“That grill is like a beast,” she says, “I worked on one in Vegas … It adds smoky flavor to all the food.”

Arkansas Valley Organic Growers and former Broadmoor executive chef Sigi Eisenberger’s farm are among area food providers.

“Talking about heritage isn’t just a buzzword for us,” says Patterson, who adds, “If I put shrimp and grits on the menu, I want it to be the real deal. I buy the best grits I can, and source Gulf shrimp when we can.”

He also cites AVOG-grown Anasazi beans that appear on a chopped salad, and South Carolina’s organic Anson Mills’ red peas and gold rice that lend authenticity to the Hoppin’ John on the side of 1858’s roasted chicken.

Regarding the facility, Symons notes chandeliers, wood features and a stunning view of the waterfall from the 100-seat dining area and 20-seat patio. Patterson likens it to the opulence and “rustic wilderness beauty” on display at the hotel’s swank Cloud Camp, conceived by the same design firm, Johnson David Interiors. “It looks like it’s been here 100 years,” he adds.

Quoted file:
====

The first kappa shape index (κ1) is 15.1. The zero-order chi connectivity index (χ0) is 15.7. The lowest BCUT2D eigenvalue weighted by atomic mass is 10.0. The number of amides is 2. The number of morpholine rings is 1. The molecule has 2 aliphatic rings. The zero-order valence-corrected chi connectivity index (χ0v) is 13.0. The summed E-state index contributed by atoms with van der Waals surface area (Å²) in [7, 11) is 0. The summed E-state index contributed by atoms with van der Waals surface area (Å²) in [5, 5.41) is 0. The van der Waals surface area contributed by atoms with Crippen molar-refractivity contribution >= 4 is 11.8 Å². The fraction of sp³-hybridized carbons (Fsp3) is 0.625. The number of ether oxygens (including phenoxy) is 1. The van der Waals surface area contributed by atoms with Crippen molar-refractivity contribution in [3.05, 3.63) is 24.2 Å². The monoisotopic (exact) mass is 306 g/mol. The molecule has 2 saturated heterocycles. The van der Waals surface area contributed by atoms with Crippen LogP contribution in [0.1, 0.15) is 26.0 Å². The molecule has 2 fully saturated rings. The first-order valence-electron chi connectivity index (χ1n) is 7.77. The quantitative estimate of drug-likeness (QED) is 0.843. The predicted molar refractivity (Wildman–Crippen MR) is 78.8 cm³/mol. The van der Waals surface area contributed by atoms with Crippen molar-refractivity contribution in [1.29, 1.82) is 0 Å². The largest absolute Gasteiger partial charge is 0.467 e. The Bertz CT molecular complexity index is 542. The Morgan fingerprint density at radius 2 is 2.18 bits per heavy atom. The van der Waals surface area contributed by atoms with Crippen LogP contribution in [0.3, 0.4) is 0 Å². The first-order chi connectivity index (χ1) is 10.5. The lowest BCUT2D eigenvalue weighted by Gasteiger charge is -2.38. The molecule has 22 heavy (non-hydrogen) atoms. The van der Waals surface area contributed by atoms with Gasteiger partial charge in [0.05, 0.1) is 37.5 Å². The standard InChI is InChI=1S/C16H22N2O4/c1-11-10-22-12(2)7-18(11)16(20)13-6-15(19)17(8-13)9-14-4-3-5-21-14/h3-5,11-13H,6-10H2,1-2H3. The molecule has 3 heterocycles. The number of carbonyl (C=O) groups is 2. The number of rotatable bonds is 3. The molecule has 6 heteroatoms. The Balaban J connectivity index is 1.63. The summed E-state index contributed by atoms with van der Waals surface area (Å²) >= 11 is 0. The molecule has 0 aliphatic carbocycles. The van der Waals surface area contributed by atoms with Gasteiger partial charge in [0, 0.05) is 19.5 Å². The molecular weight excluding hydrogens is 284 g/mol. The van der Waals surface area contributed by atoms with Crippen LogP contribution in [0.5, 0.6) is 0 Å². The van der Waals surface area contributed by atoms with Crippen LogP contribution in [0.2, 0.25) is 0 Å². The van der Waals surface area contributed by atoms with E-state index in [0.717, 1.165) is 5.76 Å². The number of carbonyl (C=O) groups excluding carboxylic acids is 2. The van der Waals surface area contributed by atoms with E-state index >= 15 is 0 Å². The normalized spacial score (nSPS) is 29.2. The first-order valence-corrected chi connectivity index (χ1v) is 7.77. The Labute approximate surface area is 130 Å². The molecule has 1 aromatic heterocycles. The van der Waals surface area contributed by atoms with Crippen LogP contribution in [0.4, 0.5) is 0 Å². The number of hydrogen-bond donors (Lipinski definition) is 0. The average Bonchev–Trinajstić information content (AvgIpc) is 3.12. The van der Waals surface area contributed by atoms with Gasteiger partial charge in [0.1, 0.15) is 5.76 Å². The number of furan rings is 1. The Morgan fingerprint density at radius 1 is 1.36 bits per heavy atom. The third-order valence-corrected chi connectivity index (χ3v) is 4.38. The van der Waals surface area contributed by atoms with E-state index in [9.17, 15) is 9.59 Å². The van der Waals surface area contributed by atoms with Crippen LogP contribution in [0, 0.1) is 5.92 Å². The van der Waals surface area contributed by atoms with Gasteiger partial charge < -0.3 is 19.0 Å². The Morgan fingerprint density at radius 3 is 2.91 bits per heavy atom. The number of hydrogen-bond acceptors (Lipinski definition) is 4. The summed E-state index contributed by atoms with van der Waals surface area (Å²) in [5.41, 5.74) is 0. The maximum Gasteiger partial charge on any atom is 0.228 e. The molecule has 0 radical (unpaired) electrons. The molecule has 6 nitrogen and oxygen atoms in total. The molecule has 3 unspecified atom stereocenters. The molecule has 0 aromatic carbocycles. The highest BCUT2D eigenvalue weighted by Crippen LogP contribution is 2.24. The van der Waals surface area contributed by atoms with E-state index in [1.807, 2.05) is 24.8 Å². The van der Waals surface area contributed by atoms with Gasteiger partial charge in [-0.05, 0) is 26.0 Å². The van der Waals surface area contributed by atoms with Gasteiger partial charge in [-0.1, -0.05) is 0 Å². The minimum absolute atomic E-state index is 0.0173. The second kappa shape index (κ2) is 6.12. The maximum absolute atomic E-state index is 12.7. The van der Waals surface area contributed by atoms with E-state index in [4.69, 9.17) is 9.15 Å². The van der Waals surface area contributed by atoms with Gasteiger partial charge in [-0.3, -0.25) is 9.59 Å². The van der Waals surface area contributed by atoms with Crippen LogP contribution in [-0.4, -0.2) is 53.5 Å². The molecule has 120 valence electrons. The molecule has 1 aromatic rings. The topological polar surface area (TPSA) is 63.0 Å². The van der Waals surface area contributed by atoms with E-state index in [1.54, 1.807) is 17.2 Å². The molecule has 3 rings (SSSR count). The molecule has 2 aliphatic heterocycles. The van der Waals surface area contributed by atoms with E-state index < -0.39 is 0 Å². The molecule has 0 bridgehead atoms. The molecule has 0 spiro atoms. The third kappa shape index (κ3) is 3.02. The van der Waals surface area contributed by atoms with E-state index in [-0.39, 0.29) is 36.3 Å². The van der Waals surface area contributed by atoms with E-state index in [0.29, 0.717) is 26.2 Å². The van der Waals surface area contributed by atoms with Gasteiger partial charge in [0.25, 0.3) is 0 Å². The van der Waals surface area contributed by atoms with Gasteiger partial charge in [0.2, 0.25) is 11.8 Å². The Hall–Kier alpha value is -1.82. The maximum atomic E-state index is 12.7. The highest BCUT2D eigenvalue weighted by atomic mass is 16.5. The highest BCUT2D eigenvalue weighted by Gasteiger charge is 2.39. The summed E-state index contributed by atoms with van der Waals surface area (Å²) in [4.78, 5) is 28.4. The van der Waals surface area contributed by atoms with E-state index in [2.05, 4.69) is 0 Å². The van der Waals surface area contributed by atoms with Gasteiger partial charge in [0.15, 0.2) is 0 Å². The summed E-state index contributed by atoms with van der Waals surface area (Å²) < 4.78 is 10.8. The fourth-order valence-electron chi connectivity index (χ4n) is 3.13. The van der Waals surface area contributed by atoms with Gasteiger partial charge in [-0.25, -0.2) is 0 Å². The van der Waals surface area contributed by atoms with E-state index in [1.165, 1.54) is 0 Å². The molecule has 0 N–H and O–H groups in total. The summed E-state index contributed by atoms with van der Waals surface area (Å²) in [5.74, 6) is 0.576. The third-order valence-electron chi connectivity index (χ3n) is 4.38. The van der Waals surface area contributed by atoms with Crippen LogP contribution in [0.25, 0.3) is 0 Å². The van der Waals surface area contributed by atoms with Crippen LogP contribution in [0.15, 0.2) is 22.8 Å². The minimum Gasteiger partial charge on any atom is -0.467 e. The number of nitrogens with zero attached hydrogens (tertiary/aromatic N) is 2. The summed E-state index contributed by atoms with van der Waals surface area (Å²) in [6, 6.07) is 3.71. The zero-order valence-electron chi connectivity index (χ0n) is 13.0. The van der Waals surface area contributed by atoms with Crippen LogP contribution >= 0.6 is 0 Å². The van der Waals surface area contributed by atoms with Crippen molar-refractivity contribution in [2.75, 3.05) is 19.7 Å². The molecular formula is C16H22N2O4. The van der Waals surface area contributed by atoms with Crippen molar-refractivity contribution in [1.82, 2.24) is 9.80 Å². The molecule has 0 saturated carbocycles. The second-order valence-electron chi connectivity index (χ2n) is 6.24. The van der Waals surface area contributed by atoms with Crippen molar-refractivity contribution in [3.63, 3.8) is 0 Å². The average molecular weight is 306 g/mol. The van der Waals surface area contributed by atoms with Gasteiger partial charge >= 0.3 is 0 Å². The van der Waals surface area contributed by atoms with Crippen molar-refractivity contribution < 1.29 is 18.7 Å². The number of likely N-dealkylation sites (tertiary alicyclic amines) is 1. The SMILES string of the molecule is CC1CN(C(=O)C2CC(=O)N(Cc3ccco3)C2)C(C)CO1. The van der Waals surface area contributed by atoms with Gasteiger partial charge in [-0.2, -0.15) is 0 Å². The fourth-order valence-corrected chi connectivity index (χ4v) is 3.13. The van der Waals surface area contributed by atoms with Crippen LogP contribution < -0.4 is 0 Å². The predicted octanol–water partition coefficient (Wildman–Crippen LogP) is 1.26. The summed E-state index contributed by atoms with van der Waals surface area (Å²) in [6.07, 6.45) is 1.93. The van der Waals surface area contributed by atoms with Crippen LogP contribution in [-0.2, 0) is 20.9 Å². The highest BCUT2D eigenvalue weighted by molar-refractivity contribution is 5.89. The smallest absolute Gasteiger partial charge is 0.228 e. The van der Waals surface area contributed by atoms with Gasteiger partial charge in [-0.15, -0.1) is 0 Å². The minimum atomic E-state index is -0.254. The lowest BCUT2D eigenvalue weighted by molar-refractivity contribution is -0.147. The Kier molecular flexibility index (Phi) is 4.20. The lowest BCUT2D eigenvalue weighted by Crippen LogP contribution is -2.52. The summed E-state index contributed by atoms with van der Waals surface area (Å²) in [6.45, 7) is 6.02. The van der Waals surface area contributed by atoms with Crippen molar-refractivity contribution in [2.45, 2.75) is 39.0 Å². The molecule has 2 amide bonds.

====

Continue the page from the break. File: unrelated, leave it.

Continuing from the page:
No on-site parking is allowed; free shuttles leave from the hotel’s east lot. Dress is casual to relaxed, and you can arrive early or stay post-meal to hike and visit the park, as access to 1858 requires a park-entrance fee: $14/adults; $8 ages 2-12; season and family passes available). Regarding menu pricing, Patterson says “we want to be price sensitive and as inclusive as possible, but we won’t compromise on our quality and product — we’re a Broadmoor property, and the expectation from a guest perspective is for 5-star, 5-diamond quality.”

Restaurant 1858 in Colorado Springs, CO